< Earlier Kibitzing · PAGE 2 OF 2 ·
|Aug-11-13|| ||notyetagm: B Sambuev vs Morozevich, 2013|
<whiteshark: THE 1st round upset.>
|Aug-11-13|| ||wordfunph: axeset!|
|Aug-11-13|| ||perfidious: <goodevans: <40...Bxe4!> and black's still on top.>|
Maybe we can take things a step beyond this laconic assessment:
After 40....Bxe4 41.Qxe4 Rd5 42.Qxc4 Ne6, White should probably play 43.Qc6 Ke7 44.Re1, which looks far from clear.
|Aug-11-13|| ||csmath: Sambuev is experienced 2500 level grandmaster. The way Morozevich plays in the last 2-3 years I do not consider this a big surprise.|
I don't analize the games of Morozevich any more (similar with Wang Hao) because they are generally positional junk. I went over this one since it is Grunfeld.
Here Sambuev outMoro-ed Moro, meaning played general strange and unsound attack. He should have lost but Morozevich is not playing good chess here. Pretty straightforward but not good.
I think Karjakin would annihilate Sambuev in the position after 31th move of white here. Moro couldn't.
See the winning tactics after black decisive error
[Black losses exchange and the game immediately]
Perhaps this is due to time trouble?
|Aug-11-13|| ||paramount: WOWOWOW, thats brutal.
I think Moro lost his thunder....
|Aug-11-13|| ||csmath: He should have won the game but loses it in one move with bad calculation. The tactics is no more than 3 moves but he could not see it. I am guessing this is a time trouble else it is hard to explain although Moro does this kind of thing lately more often.|
|Aug-11-13|| ||QuietAttacker: "I don't analize the games of Morozevich any more (similar with Wang Hao) because they are generally positional junk. I went over this one since it is Grunfeld."|
Wow, you really have no idea what you're talking about, do you? Morozevich is a highly unconventional and aggressive player, but by no means are his games "generally positional junk." And for good measure you throw Hao in the same category as well. Unbelievable.
|Aug-11-13|| ||csmath: Yup, Moro's and Wang Hao's games are not worth analising for straight theoretical value ... or if it is opening variation one plays.|
I did not say Moro is not a skilled player! So cool down your hormones.
I have a plenty of experience, probably a lot more than you, and in my case it is a waste of time to analize these games other than for tactics. That is of course my opinion.
|Aug-11-13|| ||csmath: Actually the winning "tactics" is just 2 moves meaning the error 40. ...Qxf3?? really deserves two question marks.|
|Aug-11-13|| ||QuietAttacker: Morozevich and Hao have many, many positional masterpieces. They could not have reached the level they are at now without having an understanding far beyond that of most players. It is ignorant and myopic to say otherwise. |
But it is especially incomprehensible to me that you think there is no value in seeing their games for the opening ideas. Hao is a renowned theoretician and Morozevich consistently manages to find fascinating imaginative ideas in plenty of his games.
I don't know about experience, but I seriously doubt you are a stronger player than me. I have studied many of both Morozevich's and Hao's games and it has improved my play immensely.
|Aug-11-13|| ||perfidious: <QuietAttacker: Morozevich and Hao....could not have reached the level they are at now without having an understanding far beyond that of most players. It is ignorant and myopic to say otherwise.>|
While I emphatically agree, in no wise does this deter certain Monday morning quarterbacks from regaling us <ad infinitum> with stories of how poorly these GMs play.
|Aug-11-13|| ||csmath: <Hao is a renowned theoretician>|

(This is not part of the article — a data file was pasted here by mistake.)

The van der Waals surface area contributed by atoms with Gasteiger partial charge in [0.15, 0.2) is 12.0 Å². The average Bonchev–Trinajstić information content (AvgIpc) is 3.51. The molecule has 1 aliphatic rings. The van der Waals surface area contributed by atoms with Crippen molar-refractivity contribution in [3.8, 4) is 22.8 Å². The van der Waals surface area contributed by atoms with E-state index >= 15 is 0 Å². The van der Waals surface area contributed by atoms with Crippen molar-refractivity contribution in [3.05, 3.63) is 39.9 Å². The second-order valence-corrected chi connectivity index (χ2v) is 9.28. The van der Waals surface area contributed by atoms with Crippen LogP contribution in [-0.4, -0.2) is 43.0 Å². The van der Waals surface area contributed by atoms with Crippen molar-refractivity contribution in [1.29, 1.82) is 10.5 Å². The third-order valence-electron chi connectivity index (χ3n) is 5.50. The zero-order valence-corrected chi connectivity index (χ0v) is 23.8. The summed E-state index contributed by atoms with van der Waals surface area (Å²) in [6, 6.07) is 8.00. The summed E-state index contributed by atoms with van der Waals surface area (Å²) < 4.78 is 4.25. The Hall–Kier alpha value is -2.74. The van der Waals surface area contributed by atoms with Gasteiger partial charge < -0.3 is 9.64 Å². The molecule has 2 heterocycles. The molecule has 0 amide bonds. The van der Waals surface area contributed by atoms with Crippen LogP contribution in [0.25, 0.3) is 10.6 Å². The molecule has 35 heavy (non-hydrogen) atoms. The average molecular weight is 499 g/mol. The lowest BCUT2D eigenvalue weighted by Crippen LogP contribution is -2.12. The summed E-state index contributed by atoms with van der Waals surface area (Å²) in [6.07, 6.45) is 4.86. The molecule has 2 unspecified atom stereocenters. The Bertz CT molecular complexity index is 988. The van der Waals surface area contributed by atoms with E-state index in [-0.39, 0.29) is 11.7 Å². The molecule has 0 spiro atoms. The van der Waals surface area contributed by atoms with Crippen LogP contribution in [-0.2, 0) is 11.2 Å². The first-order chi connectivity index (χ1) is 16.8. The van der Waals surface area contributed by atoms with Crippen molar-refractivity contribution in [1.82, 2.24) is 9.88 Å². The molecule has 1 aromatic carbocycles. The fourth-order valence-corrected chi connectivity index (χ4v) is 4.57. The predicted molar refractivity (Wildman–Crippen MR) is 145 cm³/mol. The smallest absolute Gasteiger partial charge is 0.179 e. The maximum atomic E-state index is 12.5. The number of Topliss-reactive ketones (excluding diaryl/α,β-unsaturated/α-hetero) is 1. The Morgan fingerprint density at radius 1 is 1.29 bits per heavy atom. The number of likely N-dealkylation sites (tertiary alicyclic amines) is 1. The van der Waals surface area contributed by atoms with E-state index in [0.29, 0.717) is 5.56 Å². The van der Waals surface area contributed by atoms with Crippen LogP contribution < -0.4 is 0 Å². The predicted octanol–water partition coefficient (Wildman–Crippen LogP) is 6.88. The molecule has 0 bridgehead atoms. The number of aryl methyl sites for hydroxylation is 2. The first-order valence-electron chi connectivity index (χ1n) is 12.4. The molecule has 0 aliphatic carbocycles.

Not by a long shot. I don't think you even know what chess "theoretician" is.
<I have studied many of both Morozevich's and Hao's games and it has improved my play immensely.>
|Aug-11-13|| ||QuietAttacker: Your condescending attitude is laughable. Hao is an excellent KIA practitioner and I have learned a lot from his games in them. The fact that you think the idea of somebody improving their play from examining the games of Morozevich and Hao shows your incredibly limited knowledge of chess. How somebody could have the years of experience you claim to possess and still be so clueless about the game is beyond me.|
|Aug-11-13|| ||builttospill: I know where both sides are coming from. If you want to study positional chess, you can learn a lot from Kramnik and Carlsen. If you want to study tactical chess, you can learn a lot from Morozevich and Hao.|
I trust we're all chess players here, so we all like to think about how we can improve our games. And I can't imagine why anyone would laugh at someone studying two of the top 20 players in the world.
Personally I like to load up on chess puzzles and when I do study a game by a player like Moro I pay close attention to the moves that lead up to good tactics.
I wouldn't read too much into a Moro loss here, where he blundered in time trouble going into move 40. He spent a lot of time in an opening I don't recall seeing him play before.
As someone who studies Moro's games I also study his losses. The right plan after 32 would have been Qh4 to pile pressure on the pinned pawn on f4 (and use h2 to eye the square if harassed by the bishop), and eventually take on f4 after forced to, say after white plays Ne2. With the pawn on f4 gone, it's only a matter of time before the pawn on g5 will drop, and black wins.
|Aug-11-13|| ||csmath: <As someone who studies Moro's games I also study his losses. The right plan after 32 would have been Qh4 to pile pressure on the pinned pawn on f4 (and use h2 to eye the square if harassed by the bishop), and eventually take on f4 after forced to, say after white plays Ne2. With the pawn on f4 gone, it's only a matter of time before the pawn on g5 will drop, and black wins.>|
Studying anything is a personal choice. There are plently of games played nowadays so to study everything even on the top level is impossible.
I said if you want to study tactics you can study Moro's games.